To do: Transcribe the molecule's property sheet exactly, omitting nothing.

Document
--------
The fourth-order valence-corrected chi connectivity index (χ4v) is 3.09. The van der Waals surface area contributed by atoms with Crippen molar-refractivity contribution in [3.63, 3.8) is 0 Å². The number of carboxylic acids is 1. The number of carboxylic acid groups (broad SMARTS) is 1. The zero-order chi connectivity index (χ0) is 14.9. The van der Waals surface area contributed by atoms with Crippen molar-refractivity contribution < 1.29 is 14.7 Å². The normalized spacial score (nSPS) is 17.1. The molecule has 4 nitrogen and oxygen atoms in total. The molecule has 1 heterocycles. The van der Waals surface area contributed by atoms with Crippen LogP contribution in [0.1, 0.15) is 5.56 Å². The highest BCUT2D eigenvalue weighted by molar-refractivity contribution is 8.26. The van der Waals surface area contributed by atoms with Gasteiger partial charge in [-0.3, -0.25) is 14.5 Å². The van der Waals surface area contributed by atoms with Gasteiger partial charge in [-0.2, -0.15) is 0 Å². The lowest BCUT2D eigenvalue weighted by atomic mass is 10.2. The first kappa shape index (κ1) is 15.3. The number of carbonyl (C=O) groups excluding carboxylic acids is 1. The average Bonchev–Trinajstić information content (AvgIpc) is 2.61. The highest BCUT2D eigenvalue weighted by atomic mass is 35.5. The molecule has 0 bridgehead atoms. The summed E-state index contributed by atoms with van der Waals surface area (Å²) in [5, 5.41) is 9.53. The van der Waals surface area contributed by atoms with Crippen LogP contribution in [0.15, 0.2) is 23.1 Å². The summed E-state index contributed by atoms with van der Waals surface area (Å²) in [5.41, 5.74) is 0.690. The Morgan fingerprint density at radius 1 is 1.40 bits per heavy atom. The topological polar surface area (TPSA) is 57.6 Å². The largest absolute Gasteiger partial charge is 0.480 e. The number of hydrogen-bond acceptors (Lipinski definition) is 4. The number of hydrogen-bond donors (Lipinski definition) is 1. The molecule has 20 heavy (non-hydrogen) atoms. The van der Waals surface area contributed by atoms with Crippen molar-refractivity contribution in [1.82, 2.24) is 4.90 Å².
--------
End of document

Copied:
The fourth-order valence-corrected chi connectivity index (χ4v) is 3.09. The van der Waals surface area contributed by atoms with Crippen molar-refractivity contribution in [3.63, 3.8) is 0 Å². The number of carboxylic acids is 1. The number of carboxylic acid groups (broad SMARTS) is 1. The zero-order chi connectivity index (χ0) is 14.9. The van der Waals surface area contributed by atoms with Crippen molar-refractivity contribution < 1.29 is 14.7 Å². The normalized spacial score (nSPS) is 17.1. The molecule has 4 nitrogen and oxygen atoms in total. The molecule has 1 heterocycles. The van der Waals surface area contributed by atoms with Crippen LogP contribution in [0.1, 0.15) is 5.56 Å². The highest BCUT2D eigenvalue weighted by molar-refractivity contribution is 8.26. The van der Waals surface area contributed by atoms with Gasteiger partial charge in [-0.3, -0.25) is 14.5 Å². The van der Waals surface area contributed by atoms with Gasteiger partial charge in [-0.2, -0.15) is 0 Å². The lowest BCUT2D eigenvalue weighted by atomic mass is 10.2. The first kappa shape index (κ1) is 15.3. The number of carbonyl (C=O) groups excluding carboxylic acids is 1. The average Bonchev–Trinajstić information content (AvgIpc) is 2.61. The highest BCUT2D eigenvalue weighted by atomic mass is 35.5. The molecule has 0 bridgehead atoms. The summed E-state index contributed by atoms with van der Waals surface area (Å²) in [5, 5.41) is 9.53. The van der Waals surface area contributed by atoms with Crippen LogP contribution in [0.15, 0.2) is 23.1 Å². The summed E-state index contributed by atoms with van der Waals surface area (Å²) in [5.41, 5.74) is 0.690. The Morgan fingerprint density at radius 1 is 1.40 bits per heavy atom. The topological polar surface area (TPSA) is 57.6 Å². The largest absolute Gasteiger partial charge is 0.480 e. The number of hydrogen-bond acceptors (Lipinski definition) is 4. The number of hydrogen-bond donors (Lipinski definition) is 1. The molecule has 20 heavy (non-hydrogen) atoms. The van der Waals surface area contributed by atoms with Crippen molar-refractivity contribution in [1.82, 2.24) is 4.90 Å².